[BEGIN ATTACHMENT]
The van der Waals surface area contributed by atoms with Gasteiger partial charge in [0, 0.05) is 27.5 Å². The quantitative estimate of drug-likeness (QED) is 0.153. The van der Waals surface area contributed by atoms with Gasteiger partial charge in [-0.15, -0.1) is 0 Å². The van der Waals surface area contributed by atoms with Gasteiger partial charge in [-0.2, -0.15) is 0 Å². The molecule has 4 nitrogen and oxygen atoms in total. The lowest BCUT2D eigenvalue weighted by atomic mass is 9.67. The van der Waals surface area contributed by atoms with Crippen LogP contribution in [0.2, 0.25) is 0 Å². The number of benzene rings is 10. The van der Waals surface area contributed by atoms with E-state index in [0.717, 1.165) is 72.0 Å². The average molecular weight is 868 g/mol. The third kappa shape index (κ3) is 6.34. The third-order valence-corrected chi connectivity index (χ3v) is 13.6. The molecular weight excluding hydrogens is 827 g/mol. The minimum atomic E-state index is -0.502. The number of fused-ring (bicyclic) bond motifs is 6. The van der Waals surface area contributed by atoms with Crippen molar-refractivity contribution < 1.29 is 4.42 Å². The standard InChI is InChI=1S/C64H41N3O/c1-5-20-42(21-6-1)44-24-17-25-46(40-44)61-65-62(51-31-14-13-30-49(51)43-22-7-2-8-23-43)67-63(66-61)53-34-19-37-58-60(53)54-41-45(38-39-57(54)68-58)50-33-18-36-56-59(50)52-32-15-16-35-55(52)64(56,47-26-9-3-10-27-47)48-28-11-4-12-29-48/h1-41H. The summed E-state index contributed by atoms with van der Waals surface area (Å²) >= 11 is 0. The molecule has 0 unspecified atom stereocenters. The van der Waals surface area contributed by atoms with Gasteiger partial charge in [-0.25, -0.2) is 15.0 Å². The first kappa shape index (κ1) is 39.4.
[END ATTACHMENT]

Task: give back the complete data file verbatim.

The van der Waals surface area contributed by atoms with Gasteiger partial charge in [0, 0.05) is 27.5 Å². The quantitative estimate of drug-likeness (QED) is 0.153. The van der Waals surface area contributed by atoms with Gasteiger partial charge in [-0.15, -0.1) is 0 Å². The van der Waals surface area contributed by atoms with Gasteiger partial charge in [-0.2, -0.15) is 0 Å². The molecule has 4 nitrogen and oxygen atoms in total. The lowest BCUT2D eigenvalue weighted by atomic mass is 9.67. The van der Waals surface area contributed by atoms with Crippen LogP contribution in [0.2, 0.25) is 0 Å². The number of benzene rings is 10. The van der Waals surface area contributed by atoms with E-state index in [0.717, 1.165) is 72.0 Å². The average molecular weight is 868 g/mol. The third kappa shape index (κ3) is 6.34. The third-order valence-corrected chi connectivity index (χ3v) is 13.6. The molecular weight excluding hydrogens is 827 g/mol. The minimum atomic E-state index is -0.502. The number of fused-ring (bicyclic) bond motifs is 6. The van der Waals surface area contributed by atoms with Crippen molar-refractivity contribution < 1.29 is 4.42 Å². The standard InChI is InChI=1S/C64H41N3O/c1-5-20-42(21-6-1)44-24-17-25-46(40-44)61-65-62(51-31-14-13-30-49(51)43-22-7-2-8-23-43)67-63(66-61)53-34-19-37-58-60(53)54-41-45(38-39-57(54)68-58)50-33-18-36-56-59(50)52-32-15-16-35-55(52)64(56,47-26-9-3-10-27-47)48-28-11-4-12-29-48/h1-41H. The summed E-state index contributed by atoms with van der Waals surface area (Å²) >= 11 is 0. The molecule has 0 unspecified atom stereocenters. The van der Waals surface area contributed by atoms with Gasteiger partial charge in [-0.25, -0.2) is 15.0 Å². The first kappa shape index (κ1) is 39.4.